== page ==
An analysis of different kinds of organisational culture
journal contributionposted on 05.06.2017 by Knowles, M.C., Reddy, Prasuna, Konczey, Kinga
Any type of content formally published in an academic journal, usually following a peer-review process.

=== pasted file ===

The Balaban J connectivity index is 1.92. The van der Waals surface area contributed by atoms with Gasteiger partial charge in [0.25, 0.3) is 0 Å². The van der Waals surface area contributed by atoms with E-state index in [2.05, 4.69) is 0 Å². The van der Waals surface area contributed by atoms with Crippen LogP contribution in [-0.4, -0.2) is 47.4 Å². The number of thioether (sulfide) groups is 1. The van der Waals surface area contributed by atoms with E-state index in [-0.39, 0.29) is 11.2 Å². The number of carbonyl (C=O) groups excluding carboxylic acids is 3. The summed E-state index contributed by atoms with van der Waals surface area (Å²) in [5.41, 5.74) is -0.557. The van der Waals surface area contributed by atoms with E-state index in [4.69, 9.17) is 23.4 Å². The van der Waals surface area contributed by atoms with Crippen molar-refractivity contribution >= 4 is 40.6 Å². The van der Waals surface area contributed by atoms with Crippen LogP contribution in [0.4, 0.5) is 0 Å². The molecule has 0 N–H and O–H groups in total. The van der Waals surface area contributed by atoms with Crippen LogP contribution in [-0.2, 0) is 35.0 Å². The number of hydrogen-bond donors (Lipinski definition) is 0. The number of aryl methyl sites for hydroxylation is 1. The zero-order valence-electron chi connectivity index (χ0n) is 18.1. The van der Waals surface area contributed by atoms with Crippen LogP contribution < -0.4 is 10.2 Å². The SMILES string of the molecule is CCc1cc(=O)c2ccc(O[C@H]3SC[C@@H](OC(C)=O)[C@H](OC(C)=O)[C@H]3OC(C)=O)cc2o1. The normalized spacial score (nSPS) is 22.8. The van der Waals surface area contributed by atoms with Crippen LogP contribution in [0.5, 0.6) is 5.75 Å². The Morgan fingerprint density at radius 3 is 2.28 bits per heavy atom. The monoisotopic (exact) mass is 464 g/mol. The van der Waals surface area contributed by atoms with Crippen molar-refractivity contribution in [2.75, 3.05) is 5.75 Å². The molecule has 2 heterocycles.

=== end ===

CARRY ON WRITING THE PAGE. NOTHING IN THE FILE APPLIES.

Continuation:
This study analysed the different types of organisational cultures in which a sample of 370 managers were working. The four types of organisational culture were classified as power, role, task and person. The most prevalent organisational cultures in which these managers believed they worked were the role, power and task cultures, with role culture being the most prominent. When asked what type of organisational culture they preferred to work in, respondents' ratings favoured task culture over power, person and role cultures. These preferences particularly applied to respondents who were older in age, had higher levels of salary, and greater years of work experience. Gender differences were also found on ideal culture ratings with women showing greater preference for person cultures. Furthermore, when ratings on current and ideal cultures were compared, respondents rated their organisations as having greater power or role cultures than desired, and less task or person cultures than desired. The implications of these kinds of discrepancies are discussed with respect to leadership and management practice.